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🦷 Dental 101 🦷

Did you know - Dental disease is one of the most common medical conditions seen by veterinarians? We spend most of our days looking in stinky mouths! Over 80% of dogs over the age of three have active dental disease. One of the most common dental problems seen in dogs are periodontal disease and fractured teeth - ouch 😓

Have you noticed any of these symptoms in your pet?

  • Bad breath - eeeew!

  • Extra teeth or retained baby teeth

  • Teeth that are discolored or covered in tartar

  • Abnormal chewing, drooling, or dropping food from the mouth

  • Reduced appetite or refusal to eat (even the tastiest things)

  • Pain in or around the mouth - becoming irritable when their face is touched

  • Bleeding from the mouth

  • Swelling in the areas surrounding the mouth

Any of these symptoms should prompt a visit to us for a dental quote or a medical exam!

Understanding and receiving a dental quote

If you think your pet is in need of a dental cleaning we offer a free (woohoo) dental estimate in-person appointment with one of our ✨superstar✨ dental techs. During this five-minute appointment, she will take a sneaky peak at your pet's teeth and give you an estimate with a range, as we can't predict everything your pet will need the range will include the services that she thinks your pet may need: our quotes always include xrays and a scale and polish, we may add in variables which are dependent on what we find during the procedure. The variables may be extractions, blood work, medications, and extra services that you may like to include, for example, vaccinations, anal gland expressions, toe nail trims, etc.

If you can't make it in clinic for an estimate, and you've already received a recent quote from another veterinarian shoot that estimate over to us and we can virtually give you a comparative estimate, we pride ourselves on our fair pricing!

We also encourage owners to let us know about any little lumps and bumps, they may notice on their furry friends, when receiving an estimate, as we can also quote for the additional surgery time needed to remove them! Saves you an extra trip back in the future 😉

A glimpse into how we price our dentals:

Each of our estimates is tailor made, to include what we *think* your pet will need during their procedure. We use dental packages, so that we can bundle our items which we hope makes them easier to understand and so that you aren't nickel and dimed over the little things.

Understanding your quote:

  • Dental #1: We are seeing mild tartar around the gum line and inflamed gums, we think your pet may just need a cleaning and polish and no extractions.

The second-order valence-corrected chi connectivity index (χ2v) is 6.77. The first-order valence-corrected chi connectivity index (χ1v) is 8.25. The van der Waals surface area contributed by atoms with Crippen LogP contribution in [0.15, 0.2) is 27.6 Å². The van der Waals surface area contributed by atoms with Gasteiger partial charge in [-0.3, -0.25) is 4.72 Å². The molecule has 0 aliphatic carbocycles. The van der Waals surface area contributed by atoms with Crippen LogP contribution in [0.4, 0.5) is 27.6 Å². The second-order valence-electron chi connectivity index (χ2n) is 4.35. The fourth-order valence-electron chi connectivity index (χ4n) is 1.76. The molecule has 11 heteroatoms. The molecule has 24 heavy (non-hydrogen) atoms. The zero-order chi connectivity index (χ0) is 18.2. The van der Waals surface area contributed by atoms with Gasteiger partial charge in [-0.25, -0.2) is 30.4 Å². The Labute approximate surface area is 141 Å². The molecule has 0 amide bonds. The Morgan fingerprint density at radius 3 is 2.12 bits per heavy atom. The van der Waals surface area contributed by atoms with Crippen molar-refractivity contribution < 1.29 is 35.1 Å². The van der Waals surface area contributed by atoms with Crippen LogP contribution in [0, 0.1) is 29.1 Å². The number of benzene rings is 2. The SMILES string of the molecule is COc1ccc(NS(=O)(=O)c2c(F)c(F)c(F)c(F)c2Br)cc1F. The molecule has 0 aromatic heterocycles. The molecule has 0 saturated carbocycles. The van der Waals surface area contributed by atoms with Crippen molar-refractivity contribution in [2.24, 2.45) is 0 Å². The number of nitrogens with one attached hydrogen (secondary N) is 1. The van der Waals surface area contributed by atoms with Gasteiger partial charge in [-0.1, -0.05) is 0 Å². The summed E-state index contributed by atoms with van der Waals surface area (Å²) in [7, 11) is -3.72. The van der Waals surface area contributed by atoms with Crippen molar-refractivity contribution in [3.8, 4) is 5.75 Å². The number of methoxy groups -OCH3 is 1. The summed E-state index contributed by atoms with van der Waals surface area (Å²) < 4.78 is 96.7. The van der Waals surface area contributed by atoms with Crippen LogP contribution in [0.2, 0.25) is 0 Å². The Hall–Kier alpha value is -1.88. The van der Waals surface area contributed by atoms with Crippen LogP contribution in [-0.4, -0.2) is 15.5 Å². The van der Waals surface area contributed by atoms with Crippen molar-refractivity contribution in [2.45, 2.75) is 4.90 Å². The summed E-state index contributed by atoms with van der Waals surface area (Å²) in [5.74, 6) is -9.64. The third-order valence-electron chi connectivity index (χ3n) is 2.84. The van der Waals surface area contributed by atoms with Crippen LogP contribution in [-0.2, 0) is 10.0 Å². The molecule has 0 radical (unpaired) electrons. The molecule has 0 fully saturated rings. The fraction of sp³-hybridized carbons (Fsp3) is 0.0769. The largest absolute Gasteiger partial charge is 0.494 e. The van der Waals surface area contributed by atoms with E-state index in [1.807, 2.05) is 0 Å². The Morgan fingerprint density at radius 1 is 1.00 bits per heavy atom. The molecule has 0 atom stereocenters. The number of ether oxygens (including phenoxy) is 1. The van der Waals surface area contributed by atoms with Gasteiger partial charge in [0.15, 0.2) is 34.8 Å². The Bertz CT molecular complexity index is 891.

• Dental #1- #2: We are giving you a range between two of our packages, there is varying levels of tartar, the build up could be mild to severe with inflammation around the gums, we are anticipating that your pet will possibly need 1-2 extractions.

  • Dental #2 - #3: A good cleaning is needed as there is a lot of build up and inflammation, we anticipating that over four extractions are needed.

  • Dental #4: We are seeing severe build up, usually a "Dental #4" indicates that a full mouth extraction (or close too) is needed!

What happens during a dental procedure at Barrett Veterinary Practice?

On the morning of the dental procedure, your furry friend will arrive at the clinic and be greeted by the Barrett Crew. During your admission appointment our dental tech will go through the intake form and do her best to ease any pet parent concerns!

From here your pets journey to improved dental health will start, they will get settled into their cosy (we are talking about, fluffy blankets... heating pads, the whole deal) kennel. If your pet is nervous, we will premed them with a calming medication. We want your pet to have the best experience with us, so just like with some humans at the dentist, having a medication prior to the procedure can calm any nerves.

The pre operation exam is conducted next, we listen to the heart, take temperatures and whisper sweet nothings into each others ears... an important part of our pre op process is blood work. Conducting blood work helps Dr Barrett and our friendly crew of vet techs pick the appropriate drug combination to give your pet for sedation, anesthesia, and pain control. Knowing how your dog or cat’s organs are functioning allows Dr B to tailor your pet’s medications to their specific needs, which helps decrease possible side effects of any medications given in clinic.